· Beats by Dre. While FIFA’s struggled to find tangible ways to confront alleged ambush marketing brands, they made a move a few weeks into the tournament. According to a Reuters report, FIFA banned players from wearing the popular Beats by Dre headphones in stadiums and at official tournament events. The reasoning: Sony provided tournament players with Sony headphones. Despite being banned, it appears Beats is coming out a winner. In addition to its highly successful “Game Before the Game” ad campaign, this slap on the wrist is simply additional exposure.

The Marketing Losers Thus Far

Simply put, the official sponsors of the 2014 World Cup are the losers.

While FIFA may not like the sounds of that, it’s hard to argue against. It’s not that the official sponsors have done a poor job creating compelling content, pushing it out to targeted segments, and relating to fans. It’s not that World Cup sponsors’ products aren’t getting exposure. It’s not that they won’t see returns.

The crux of the matter here is that they are spending millions of dollars to sponsor an event, only to see their nonpaying competitors reap very similar benefits.

Take the following two ads for example. Is there a significant difference in their quality? Does one seem to align more with the World Cup than the other?

If you’re like me, you think both ads are pretty compelling and both appear to be directly connected to the World Cup. But again, you be the judge.

What We’ve Learned

Off the pitch, we’ve learned a couple things from the 2014 FIFA World Cup:

  • Ambush marketing is difficult to control. No matter how far in advance FIFA announced its intentions to crack down on ambush marketing, it’s hard to stop. Outside of the stadiums and official events, there isn’t much they can do. While they have shown they will take action, the slaps on the wrist are good exposure for unofficial sponsors.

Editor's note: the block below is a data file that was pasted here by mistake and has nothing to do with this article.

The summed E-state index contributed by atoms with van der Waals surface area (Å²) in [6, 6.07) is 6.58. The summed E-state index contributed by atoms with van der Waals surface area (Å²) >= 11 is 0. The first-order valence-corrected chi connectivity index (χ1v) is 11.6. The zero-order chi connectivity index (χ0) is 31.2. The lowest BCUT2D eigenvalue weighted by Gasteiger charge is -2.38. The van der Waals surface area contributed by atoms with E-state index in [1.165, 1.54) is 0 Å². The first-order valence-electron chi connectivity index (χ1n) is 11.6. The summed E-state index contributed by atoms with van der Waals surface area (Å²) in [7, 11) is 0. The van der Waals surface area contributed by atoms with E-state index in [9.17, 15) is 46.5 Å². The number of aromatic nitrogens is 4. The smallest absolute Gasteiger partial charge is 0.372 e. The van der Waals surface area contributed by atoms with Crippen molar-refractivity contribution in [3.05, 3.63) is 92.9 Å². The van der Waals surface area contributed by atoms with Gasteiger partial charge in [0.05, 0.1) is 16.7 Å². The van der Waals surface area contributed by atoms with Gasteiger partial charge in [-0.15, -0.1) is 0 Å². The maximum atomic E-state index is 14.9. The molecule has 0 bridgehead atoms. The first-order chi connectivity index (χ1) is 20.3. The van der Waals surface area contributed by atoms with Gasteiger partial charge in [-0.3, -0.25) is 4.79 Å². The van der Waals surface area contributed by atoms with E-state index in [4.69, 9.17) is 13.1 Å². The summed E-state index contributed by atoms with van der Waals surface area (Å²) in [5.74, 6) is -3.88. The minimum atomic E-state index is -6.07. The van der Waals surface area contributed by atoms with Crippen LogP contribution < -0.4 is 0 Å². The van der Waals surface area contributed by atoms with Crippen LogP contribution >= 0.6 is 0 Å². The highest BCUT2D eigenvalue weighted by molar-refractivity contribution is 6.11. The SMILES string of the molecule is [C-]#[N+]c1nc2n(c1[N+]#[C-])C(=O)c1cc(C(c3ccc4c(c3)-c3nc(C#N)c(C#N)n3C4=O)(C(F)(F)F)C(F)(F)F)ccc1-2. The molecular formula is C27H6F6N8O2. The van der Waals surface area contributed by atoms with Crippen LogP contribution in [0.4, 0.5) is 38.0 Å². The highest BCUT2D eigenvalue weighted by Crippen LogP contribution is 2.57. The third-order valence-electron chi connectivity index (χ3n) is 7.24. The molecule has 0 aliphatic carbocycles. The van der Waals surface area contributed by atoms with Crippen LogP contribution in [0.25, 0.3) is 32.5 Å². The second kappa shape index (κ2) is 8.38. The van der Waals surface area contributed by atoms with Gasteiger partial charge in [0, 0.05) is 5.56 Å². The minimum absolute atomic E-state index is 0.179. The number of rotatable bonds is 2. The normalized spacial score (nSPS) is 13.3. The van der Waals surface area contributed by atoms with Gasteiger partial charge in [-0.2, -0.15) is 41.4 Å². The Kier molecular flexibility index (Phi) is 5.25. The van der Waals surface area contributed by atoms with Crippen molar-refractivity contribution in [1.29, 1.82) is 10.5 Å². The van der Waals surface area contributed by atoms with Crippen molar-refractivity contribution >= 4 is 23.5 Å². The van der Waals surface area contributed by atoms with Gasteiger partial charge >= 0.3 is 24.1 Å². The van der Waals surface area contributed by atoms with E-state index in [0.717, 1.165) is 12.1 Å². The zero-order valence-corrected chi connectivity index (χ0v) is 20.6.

• Engagement is not dependent on sponsorship status. In an interesting survey conducted from June 19th to 23rd, 1,212 US World Cup viewers were asked to indicate which brands they had been most engaged with during the World Cup. The top 10 went like this:
  1. Gatorade (Unofficial)
  2. Hyundai (Official)
  3. Nike (Unofficial)
  4. Adidas (Official)
  5. Kia (Official)
  6. Visa (Official)
  7. Coke(Official)
  8. Beats by Dre (Unofficial)
  9. McDonald’s (Official)
  10. Budweiser (Official)

It’s interesting to note that two of the top three most-engaged brands are unofficial sponsors. Also, Beats by Dre slides in ahead of huge names like McDonald’s and Budweiser.

The 2014 FIFA World Cup promises to bring more excitement both on and off the pitch. The marketing winners and losers may be debatable, but one thing is for sure: the brands aligned with the World Cup – whether officially or unofficially – have received great exposure.

But in the words of Ray Bednar, president at Hyperion Marketing Returns in New York City, “It is nearly always smarter to conduct an ambush or guerrilla campaign via media and other activation vehicles on site at these big events with the fraction of the budget it would cost for the rights themselves.”

Who do you consider the winners and losers?